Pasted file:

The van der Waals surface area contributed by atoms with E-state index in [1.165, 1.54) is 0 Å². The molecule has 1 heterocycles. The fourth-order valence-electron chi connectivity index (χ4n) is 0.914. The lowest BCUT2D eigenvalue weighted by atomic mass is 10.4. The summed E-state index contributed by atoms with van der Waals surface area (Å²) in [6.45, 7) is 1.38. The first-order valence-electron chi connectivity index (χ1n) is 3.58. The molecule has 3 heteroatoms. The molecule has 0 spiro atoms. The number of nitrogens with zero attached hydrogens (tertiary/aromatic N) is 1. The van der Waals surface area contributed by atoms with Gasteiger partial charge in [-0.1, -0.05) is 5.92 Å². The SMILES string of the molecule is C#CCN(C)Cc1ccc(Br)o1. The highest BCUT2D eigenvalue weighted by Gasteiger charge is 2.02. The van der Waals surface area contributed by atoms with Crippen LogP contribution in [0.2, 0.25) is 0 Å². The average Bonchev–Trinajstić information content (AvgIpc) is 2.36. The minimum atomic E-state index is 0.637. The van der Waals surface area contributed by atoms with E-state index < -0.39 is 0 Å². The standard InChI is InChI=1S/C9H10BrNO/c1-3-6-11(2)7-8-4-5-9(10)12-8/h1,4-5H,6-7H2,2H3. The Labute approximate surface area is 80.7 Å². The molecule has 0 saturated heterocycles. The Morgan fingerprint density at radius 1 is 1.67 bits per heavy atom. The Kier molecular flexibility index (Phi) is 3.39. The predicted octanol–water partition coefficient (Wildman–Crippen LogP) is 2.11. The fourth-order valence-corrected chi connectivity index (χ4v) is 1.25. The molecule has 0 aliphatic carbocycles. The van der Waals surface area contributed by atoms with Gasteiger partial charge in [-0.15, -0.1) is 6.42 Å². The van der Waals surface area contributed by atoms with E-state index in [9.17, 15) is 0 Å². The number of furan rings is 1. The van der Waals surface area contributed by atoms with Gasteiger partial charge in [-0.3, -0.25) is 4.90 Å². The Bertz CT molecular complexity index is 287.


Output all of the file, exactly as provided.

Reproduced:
The van der Waals surface area contributed by atoms with E-state index in [1.165, 1.54) is 0 Å². The molecule has 1 heterocycles. The fourth-order valence-electron chi connectivity index (χ4n) is 0.914. The lowest BCUT2D eigenvalue weighted by atomic mass is 10.4. The summed E-state index contributed by atoms with van der Waals surface area (Å²) in [6.45, 7) is 1.38. The first-order valence-electron chi connectivity index (χ1n) is 3.58. The molecule has 3 heteroatoms. The molecule has 0 spiro atoms. The number of nitrogens with zero attached hydrogens (tertiary/aromatic N) is 1. The van der Waals surface area contributed by atoms with Gasteiger partial charge in [-0.1, -0.05) is 5.92 Å². The SMILES string of the molecule is C#CCN(C)Cc1ccc(Br)o1. The highest BCUT2D eigenvalue weighted by Gasteiger charge is 2.02. The van der Waals surface area contributed by atoms with Crippen LogP contribution in [0.2, 0.25) is 0 Å². The average Bonchev–Trinajstić information content (AvgIpc) is 2.36. The minimum atomic E-state index is 0.637. The van der Waals surface area contributed by atoms with E-state index < -0.39 is 0 Å². The standard InChI is InChI=1S/C9H10BrNO/c1-3-6-11(2)7-8-4-5-9(10)12-8/h1,4-5H,6-7H2,2H3. The Labute approximate surface area is 80.7 Å². The molecule has 0 saturated heterocycles. The Morgan fingerprint density at radius 1 is 1.67 bits per heavy atom. The Kier molecular flexibility index (Phi) is 3.39. The predicted octanol–water partition coefficient (Wildman–Crippen LogP) is 2.11. The fourth-order valence-corrected chi connectivity index (χ4v) is 1.25. The molecule has 0 aliphatic carbocycles. The van der Waals surface area contributed by atoms with Gasteiger partial charge in [-0.15, -0.1) is 6.42 Å². The van der Waals surface area contributed by atoms with E-state index in [9.17, 15) is 0 Å². The number of furan rings is 1. The van der Waals surface area contributed by atoms with Gasteiger partial charge in [-0.3, -0.25) is 4.90 Å². The Bertz CT molecular complexity index is 287.